Lenten Blog Series Starts Tomorrow
Dr. Ray PritchardDr. Ray Pritchard is the president of Keep Believing Ministries, in Internet-based ministry serving Christians in 225 countries. He is the author of 29 books, including Stealth Attack, Fire and Rain, Credo, The ABCs of Christmas, The Healing Power of Forgiveness, An Anchor for the Soul and Why Did This Happen to Me? Ray and Marlene, his wife of 39 years, have three sons-Josh, Mark and Nick, two daughters-in-law--Leah and Vanessa, and four grandchildren grandsons: Knox, Eli, Penny and Violet. His hobbies include biking, surfing the Internet, and anything related to the Civil War.
- 2011 Mar 08
On Wednesday Christians around the world begin the observance of Lent, the traditional time of spiritual reflection that leads us to Good Friday and Easter Sunday. A quick check of the Wikipedia entry will give you some helpful background. Note that in the Western tradition, Lent starts with Ash Wednesday and continues until Holy Saturday, the day before Easter. Sundays are not counted as part of the forty days because each Sunday is meant to be a mini-Easter remembrance.
In the evangelical wing of the church, we’re never sure what to do about Lent. Mostly we have ignored it. But there always something to be said for preparing our hearts for big events. And Easter is the ultimate Big Event.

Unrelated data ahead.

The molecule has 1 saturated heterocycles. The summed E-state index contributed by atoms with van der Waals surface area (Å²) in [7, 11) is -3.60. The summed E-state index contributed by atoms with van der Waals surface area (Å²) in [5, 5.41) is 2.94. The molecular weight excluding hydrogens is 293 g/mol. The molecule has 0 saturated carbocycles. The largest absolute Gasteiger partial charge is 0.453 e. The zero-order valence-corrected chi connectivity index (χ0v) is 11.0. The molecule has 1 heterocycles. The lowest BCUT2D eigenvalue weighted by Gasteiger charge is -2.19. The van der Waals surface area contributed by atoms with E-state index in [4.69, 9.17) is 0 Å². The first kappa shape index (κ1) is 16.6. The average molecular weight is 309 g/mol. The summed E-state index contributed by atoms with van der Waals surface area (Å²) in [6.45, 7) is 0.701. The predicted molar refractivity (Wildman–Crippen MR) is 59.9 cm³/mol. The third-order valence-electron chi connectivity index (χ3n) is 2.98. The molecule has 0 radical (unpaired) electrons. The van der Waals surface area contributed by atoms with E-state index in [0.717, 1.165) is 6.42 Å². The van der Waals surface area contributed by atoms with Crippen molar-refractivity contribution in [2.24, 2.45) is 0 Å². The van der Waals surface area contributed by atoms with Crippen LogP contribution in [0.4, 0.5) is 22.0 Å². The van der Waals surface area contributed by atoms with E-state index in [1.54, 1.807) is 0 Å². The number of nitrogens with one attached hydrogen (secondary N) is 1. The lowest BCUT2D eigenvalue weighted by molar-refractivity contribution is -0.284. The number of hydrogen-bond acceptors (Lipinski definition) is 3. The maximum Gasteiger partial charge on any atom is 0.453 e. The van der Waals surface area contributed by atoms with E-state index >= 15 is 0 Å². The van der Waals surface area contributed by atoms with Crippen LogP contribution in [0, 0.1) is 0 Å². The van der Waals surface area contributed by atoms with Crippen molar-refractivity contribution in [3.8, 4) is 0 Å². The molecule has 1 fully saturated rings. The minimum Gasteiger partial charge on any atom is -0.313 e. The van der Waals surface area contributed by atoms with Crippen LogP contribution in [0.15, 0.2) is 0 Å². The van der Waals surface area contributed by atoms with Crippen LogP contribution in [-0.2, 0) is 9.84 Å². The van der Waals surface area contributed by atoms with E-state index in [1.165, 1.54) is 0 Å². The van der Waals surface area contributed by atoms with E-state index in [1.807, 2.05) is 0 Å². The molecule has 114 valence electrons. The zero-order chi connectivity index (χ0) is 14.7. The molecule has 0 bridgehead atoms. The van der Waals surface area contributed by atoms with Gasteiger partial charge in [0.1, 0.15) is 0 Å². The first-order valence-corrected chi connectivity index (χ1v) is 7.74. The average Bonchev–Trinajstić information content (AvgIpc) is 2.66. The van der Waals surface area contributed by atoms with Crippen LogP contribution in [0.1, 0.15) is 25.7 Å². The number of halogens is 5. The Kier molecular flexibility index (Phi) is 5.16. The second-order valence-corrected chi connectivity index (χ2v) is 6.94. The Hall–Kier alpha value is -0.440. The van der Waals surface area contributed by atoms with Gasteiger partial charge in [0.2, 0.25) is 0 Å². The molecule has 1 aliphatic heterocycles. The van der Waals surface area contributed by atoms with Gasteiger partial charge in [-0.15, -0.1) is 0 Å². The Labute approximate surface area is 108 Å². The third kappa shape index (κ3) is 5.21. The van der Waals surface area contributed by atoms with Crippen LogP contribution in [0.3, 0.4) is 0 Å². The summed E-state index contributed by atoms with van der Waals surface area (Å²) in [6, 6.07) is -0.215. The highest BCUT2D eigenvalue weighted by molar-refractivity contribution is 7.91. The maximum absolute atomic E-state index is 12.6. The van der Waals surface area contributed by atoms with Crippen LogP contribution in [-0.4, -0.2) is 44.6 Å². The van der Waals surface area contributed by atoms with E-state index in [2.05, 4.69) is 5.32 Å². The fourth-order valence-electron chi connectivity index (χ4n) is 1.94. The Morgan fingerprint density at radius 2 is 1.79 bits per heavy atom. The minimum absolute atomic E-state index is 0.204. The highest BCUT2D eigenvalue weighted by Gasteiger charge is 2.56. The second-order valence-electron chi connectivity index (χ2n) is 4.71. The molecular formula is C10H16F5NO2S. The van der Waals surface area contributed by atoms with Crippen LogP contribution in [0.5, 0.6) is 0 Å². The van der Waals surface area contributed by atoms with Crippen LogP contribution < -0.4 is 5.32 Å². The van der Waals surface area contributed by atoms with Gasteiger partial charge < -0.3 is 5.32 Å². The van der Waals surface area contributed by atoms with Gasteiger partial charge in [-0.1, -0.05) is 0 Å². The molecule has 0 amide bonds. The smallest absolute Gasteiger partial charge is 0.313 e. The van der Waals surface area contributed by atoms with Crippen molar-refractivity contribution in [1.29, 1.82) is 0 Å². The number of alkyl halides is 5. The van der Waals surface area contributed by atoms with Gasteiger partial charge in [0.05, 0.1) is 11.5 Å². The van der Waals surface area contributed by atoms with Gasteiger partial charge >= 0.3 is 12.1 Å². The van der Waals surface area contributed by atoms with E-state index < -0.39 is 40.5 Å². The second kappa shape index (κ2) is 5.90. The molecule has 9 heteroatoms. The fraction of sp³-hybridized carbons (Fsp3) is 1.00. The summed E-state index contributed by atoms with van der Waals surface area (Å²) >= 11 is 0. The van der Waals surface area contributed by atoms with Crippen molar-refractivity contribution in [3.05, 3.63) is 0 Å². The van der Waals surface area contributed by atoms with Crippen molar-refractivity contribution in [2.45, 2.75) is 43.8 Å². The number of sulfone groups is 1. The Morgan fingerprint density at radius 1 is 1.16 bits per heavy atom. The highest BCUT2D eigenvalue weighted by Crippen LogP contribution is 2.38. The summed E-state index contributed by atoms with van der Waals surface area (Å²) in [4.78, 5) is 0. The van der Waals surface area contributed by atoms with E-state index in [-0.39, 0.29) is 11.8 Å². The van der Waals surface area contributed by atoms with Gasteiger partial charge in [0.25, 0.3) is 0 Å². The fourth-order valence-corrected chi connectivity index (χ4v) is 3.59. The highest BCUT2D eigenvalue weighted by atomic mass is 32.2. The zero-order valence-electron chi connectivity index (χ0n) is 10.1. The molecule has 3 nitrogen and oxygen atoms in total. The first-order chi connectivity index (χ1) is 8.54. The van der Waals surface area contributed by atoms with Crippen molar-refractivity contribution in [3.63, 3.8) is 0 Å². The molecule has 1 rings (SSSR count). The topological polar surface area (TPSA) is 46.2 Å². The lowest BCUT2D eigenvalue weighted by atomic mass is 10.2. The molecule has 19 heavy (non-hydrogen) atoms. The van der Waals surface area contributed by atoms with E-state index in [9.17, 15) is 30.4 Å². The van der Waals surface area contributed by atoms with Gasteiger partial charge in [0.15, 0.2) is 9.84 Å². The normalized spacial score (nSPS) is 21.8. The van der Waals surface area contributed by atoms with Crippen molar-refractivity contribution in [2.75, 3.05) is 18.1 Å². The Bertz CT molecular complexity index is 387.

Because I was not raised in a church that observed Lent, I never gave it much thought one way or the other. That changed during the years I pastored in Oak Park as I came to see the value of ancient traditions like Advent and Lent. To be sure, there is no command in the Bible regarding observing Lent, but the tradition itself goes back to the early days of the Christian church. I regard observing Lent as a matter of Christian liberty. And in that spirit, I began writing Lenten devotionals two years ago.
This year we’ll be looking at the Names of Christ in the Bible. I hope that by focusing on the names of our Lord, we may come to know him better, to love him more, and to more deeply appreciate what he did for us in his death and resurrection.
So come back tomorrow to this blog, and we’ll start our Lenten journey together.